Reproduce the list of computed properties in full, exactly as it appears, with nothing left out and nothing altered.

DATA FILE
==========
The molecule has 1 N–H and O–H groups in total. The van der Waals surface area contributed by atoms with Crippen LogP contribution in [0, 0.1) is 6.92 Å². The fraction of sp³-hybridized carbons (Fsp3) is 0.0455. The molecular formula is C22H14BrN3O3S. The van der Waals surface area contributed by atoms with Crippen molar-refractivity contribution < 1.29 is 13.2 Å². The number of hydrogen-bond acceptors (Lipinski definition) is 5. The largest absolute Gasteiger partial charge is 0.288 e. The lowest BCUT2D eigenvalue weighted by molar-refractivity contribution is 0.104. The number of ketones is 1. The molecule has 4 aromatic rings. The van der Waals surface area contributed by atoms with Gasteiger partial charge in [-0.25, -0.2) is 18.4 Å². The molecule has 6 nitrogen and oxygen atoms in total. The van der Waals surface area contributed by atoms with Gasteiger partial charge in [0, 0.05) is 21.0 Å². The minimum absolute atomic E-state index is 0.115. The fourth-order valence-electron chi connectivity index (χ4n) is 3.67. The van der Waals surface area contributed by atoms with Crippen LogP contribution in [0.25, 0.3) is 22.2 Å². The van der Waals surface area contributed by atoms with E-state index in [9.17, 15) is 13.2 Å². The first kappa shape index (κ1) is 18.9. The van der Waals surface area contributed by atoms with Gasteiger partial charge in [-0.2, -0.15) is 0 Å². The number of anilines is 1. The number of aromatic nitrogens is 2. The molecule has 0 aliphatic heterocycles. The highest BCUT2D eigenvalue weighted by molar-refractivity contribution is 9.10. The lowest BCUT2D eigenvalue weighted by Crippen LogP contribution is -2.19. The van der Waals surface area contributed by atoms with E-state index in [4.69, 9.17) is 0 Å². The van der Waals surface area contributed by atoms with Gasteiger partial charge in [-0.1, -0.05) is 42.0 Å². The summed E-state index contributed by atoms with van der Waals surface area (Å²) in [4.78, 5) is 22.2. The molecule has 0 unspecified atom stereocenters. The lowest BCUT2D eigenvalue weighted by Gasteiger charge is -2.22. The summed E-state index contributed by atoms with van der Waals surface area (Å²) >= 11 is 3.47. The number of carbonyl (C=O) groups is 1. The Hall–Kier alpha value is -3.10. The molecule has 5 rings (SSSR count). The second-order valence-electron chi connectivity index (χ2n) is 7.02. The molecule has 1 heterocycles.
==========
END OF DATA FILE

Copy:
The molecule has 1 N–H and O–H groups in total. The van der Waals surface area contributed by atoms with Crippen LogP contribution in [0, 0.1) is 6.92 Å². The fraction of sp³-hybridized carbons (Fsp3) is 0.0455. The molecular formula is C22H14BrN3O3S. The van der Waals surface area contributed by atoms with Crippen molar-refractivity contribution < 1.29 is 13.2 Å². The number of hydrogen-bond acceptors (Lipinski definition) is 5. The largest absolute Gasteiger partial charge is 0.288 e. The lowest BCUT2D eigenvalue weighted by molar-refractivity contribution is 0.104. The number of ketones is 1. The molecule has 4 aromatic rings. The van der Waals surface area contributed by atoms with Gasteiger partial charge in [-0.25, -0.2) is 18.4 Å². The molecule has 6 nitrogen and oxygen atoms in total. The van der Waals surface area contributed by atoms with Gasteiger partial charge in [0, 0.05) is 21.0 Å². The minimum absolute atomic E-state index is 0.115. The fourth-order valence-electron chi connectivity index (χ4n) is 3.67. The van der Waals surface area contributed by atoms with Crippen LogP contribution in [0.25, 0.3) is 22.2 Å². The van der Waals surface area contributed by atoms with E-state index in [9.17, 15) is 13.2 Å². The first kappa shape index (κ1) is 18.9. The van der Waals surface area contributed by atoms with Gasteiger partial charge in [-0.2, -0.15) is 0 Å². The number of anilines is 1. The number of aromatic nitrogens is 2. The molecule has 0 aliphatic heterocycles. The highest BCUT2D eigenvalue weighted by molar-refractivity contribution is 9.10. The lowest BCUT2D eigenvalue weighted by Crippen LogP contribution is -2.19. The van der Waals surface area contributed by atoms with E-state index in [4.69, 9.17) is 0 Å². The van der Waals surface area contributed by atoms with Gasteiger partial charge in [-0.1, -0.05) is 42.0 Å². The summed E-state index contributed by atoms with van der Waals surface area (Å²) in [4.78, 5) is 22.2. The molecule has 0 unspecified atom stereocenters. The lowest BCUT2D eigenvalue weighted by Gasteiger charge is -2.22. The summed E-state index contributed by atoms with van der Waals surface area (Å²) >= 11 is 3.47. The number of carbonyl (C=O) groups is 1. The Hall–Kier alpha value is -3.10. The molecule has 5 rings (SSSR count). The second-order valence-electron chi connectivity index (χ2n) is 7.02. The molecule has 1 heterocycles.